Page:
Thursday, January 05, 2006

The Easter Commemoration Parades took place this year in the North as usual . At the regular venues - Belfast , Derry , Crossmaglen , Newry - the same Proclamation was read , the usual speeches were made and the routine Army Council message was delivered to the faithful .
The only difference this year was that by Good Friday the North's death toll since 1969 had reached 2,500 and Ireland's longest period of civil disturbance appeared no nearer an end .
Behind much of the violence stands the Provisional IRA , organisers of most Easter Parades and , by their own claims , direct lineal descendants* of the men of 1916 . But how strong are they and for how long can they continue the military and political struggle ?
PATRICK MURPHY reports from Belfast .
First published in 'NEW HIBERNIA' magazine , May 1987 .
(* In 1986 the Provisional IRA abandoned that lineage and offered their support to what was to become a Leinster House-registered political party.)

Gone are the days when shots were fired at passing RUC patrols or massive landmines destroyed inadequately armoured RUC cars on border duty ; in early 1987 the tactics were switched towards the bullet in the back of the head and the success rate has been phenomenal , although the death of 'Lord Justice' Gibson shows that the Provos have not put all their eggs in one tactical basket .

The reason for the bullet in the back of the head is simple - logistically it is much easier to operate . A landmine operation can take up to a month to prepare , and sometmes longer , as it requires the movement of massive amounts of explosives , normally across country for at least the final part of the journey and , depending on the physical details of the culvert or bridge , anything up to three nights preparing , priming and running wires/fixing radio equipment .

An IRA operation like that would need at least four men , and often up to a dozen , with all of them being exposed at various points before the operation . All are potential security risks and all could 'talk' years afterwards if arrested : the operation itself can involve a wait of up to a month for a suitable vehicle to come along and the RUC are sufficiently flexible to vary their patrol routines in strategic areas . Thus up to a dozen men can be occupied for anything up to two months in the hope of carrying out an operation and always there exists the risk of prior discovery .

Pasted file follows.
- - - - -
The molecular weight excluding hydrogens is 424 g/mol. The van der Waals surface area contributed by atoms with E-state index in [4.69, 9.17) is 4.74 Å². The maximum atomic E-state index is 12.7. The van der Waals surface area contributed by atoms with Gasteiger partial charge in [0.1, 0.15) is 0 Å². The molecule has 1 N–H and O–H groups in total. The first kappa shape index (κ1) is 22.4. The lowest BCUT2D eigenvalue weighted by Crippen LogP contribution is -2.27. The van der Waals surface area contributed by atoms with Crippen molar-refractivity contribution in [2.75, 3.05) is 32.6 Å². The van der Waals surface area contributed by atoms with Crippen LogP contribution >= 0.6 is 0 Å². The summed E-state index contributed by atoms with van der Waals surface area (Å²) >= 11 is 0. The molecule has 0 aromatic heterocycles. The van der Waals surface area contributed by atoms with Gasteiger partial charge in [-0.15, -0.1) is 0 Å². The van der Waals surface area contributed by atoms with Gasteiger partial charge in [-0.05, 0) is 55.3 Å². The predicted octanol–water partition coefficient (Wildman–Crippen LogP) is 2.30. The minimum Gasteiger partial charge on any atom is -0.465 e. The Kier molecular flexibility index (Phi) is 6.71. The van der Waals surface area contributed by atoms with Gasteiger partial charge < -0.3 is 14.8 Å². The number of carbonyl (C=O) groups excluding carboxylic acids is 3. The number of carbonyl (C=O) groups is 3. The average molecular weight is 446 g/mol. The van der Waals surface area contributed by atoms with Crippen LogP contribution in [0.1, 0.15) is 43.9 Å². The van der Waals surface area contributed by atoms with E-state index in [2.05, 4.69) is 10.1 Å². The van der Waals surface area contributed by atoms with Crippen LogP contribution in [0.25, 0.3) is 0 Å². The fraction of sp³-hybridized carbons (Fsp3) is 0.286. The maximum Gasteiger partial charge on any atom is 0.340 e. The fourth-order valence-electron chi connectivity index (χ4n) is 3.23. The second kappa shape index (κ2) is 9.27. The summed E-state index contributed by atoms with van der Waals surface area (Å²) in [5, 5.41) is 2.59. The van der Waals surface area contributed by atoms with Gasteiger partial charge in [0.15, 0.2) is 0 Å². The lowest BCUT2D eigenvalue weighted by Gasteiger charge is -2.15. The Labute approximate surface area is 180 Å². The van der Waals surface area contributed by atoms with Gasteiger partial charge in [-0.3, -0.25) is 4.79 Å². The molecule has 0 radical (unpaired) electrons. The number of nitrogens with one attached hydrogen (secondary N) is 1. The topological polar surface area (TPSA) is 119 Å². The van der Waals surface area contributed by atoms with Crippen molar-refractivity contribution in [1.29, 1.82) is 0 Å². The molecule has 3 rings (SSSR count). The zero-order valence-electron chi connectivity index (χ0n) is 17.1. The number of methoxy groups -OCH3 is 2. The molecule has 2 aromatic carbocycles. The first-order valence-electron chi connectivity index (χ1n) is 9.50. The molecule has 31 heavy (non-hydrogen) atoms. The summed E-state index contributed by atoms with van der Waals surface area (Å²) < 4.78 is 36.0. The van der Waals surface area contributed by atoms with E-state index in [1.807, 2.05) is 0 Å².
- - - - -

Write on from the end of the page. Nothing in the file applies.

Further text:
This type of operation can be countered by surveillance and by routine intelligence work and generally it represents the old style guerilla campaign which has varied little (apart from the radio switches) since West Cork in 1921 .......


First published in 'IRIS' magazine , Volume 1 , Number 2 , November 1981 .

The content and outcome of a meeting held on Wednesday July 29th 1981 are now well recorded historical fact - over a period of hours , Gerry Adams , Brendan McFarlane , Owen Carron and Seamus Ruddy saw all the hunger-strikers with the exception of Kevin Lynch whose deteriorating condition prevented him from being present . Having outlined the reasons for their visit the deputation , as requested , gave a painful but necessarily frank assessment of the situation to the hunger-strikers .

In a statement , prepared in conjunction with the hunger-strikers , Gerry Adams said afterwards : " We gave them a factual and hard breakdown on their position - that is , that they would all be dead very soon . They told us , individually and collectively , that they were determined to continue with the hunger-strike until the British government was pressurised into meeting in a commonsense manner with the protesting prisoners on the hunger-strikers' position as outlined in their July 4th 1981 statement . "

The hunger-strikers were fully aware of the situation outside the prison , of its inevitable consequences to themselves , but they were totally determined to continue . One other previously unknown fact arose at that July 29th 1981 meeting - Fr. Oliver Crilly of the ICJP had been in the prison the previous day to see Thomas McElwee with a proposal that the hunger-strike should be suspended to allow a 'monitoring committee' to ensure the implementation of British government commitments ; Fr. Oliver Crilly was to attend the meeting with the families later that day at Toomebridge but did not accompany them to the Belfast meeting late that night .

This strange proposal was obviously a non-starter simply because it had no basis - the British government had not given any public commitments : there was nothing to monitor and as such it was rejected that night as totally implausible by the hunger-strikers and Brendan McFarlane who had been brought from the cells to the hospital wing .......


From 'MAGILL' magazine , April 1982 .

There was a riot taking place in the vicinity of Divis Flats close to midnight between local youths and British soldiers .

Official IRA men emerged armed from the vicinity of their drinking club in Cyprus Street - they had two rifles and a handgun . They opened fire on the rioters , hitting 18 year-old Joe McCabe in the back of the head .

As McCabe lay on the ground seriously injured , one of the Official IRA men , who had been in school with him , came up and kicked him .
(Tomorrow - 'Beatings , knee-capping and intimidations ; 1975-1982' .)